If you can remake yourself in Detroit, you can do it anywhere. How five auto industry veterans reinvented their careers in the toughest place for second acts.
In southeast Michigan, where the assembly line revolutionized manufacturing, there's another kind of rebirth taking place. The fittest in a modern-day survival race are reinventing their careers, writing dramatic new life chapters -- and, believe it or not, staying put.
With the Detroit Three downsized and unemployment in Michigan hovering above 13%, you would think people would flee to higher ground. And many have. But plenty of hardy souls have found faith in the region's resilience -- and their own.
In Detroit you will find a guy who creates a new twist on the lemonade-out-of-lemons bromide: building furniture from the remains of demolished houses. Here you will discover laid-off corporate executives opening up companies on their own, and assembly-line workers going back to school for nursing credentials. Here you will find blue-collar and white-collar workers catching the green wave.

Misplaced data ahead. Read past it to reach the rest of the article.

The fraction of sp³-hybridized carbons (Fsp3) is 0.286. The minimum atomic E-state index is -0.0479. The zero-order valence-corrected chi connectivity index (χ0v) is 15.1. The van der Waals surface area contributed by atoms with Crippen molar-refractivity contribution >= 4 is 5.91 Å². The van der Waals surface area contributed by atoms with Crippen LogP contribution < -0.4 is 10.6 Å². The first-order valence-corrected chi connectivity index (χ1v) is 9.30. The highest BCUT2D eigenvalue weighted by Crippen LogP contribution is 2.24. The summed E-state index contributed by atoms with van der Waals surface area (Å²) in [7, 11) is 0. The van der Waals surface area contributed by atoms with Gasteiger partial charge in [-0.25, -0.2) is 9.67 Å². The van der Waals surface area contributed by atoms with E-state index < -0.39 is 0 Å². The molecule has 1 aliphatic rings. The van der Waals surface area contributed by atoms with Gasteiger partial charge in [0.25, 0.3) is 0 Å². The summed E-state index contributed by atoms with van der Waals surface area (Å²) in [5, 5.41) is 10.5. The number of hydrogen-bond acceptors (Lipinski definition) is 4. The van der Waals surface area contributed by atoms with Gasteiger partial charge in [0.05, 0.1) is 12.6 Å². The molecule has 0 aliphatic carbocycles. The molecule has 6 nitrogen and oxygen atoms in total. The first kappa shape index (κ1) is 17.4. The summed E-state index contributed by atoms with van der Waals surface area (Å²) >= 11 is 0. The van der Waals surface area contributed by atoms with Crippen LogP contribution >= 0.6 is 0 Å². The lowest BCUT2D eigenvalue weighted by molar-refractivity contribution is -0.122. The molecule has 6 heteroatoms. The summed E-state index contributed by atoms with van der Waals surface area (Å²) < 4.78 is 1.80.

"This city is a blank slate," says Detroit's Nicole Rupersburg, 29, who relaunched herself as a culinary tour guide after being laid off. "It's not a world of wealth and prestige and structure," she says. "Detroit is what you make of it, and here you are what you make of yourself."
What these people have in common is a willingness to take a chance on new paths and get the skills to navigate them. In the five success stories that follow, workers in even the toughest business environment show how you can reinvent yourself.
NEXT: Look for a greener pasture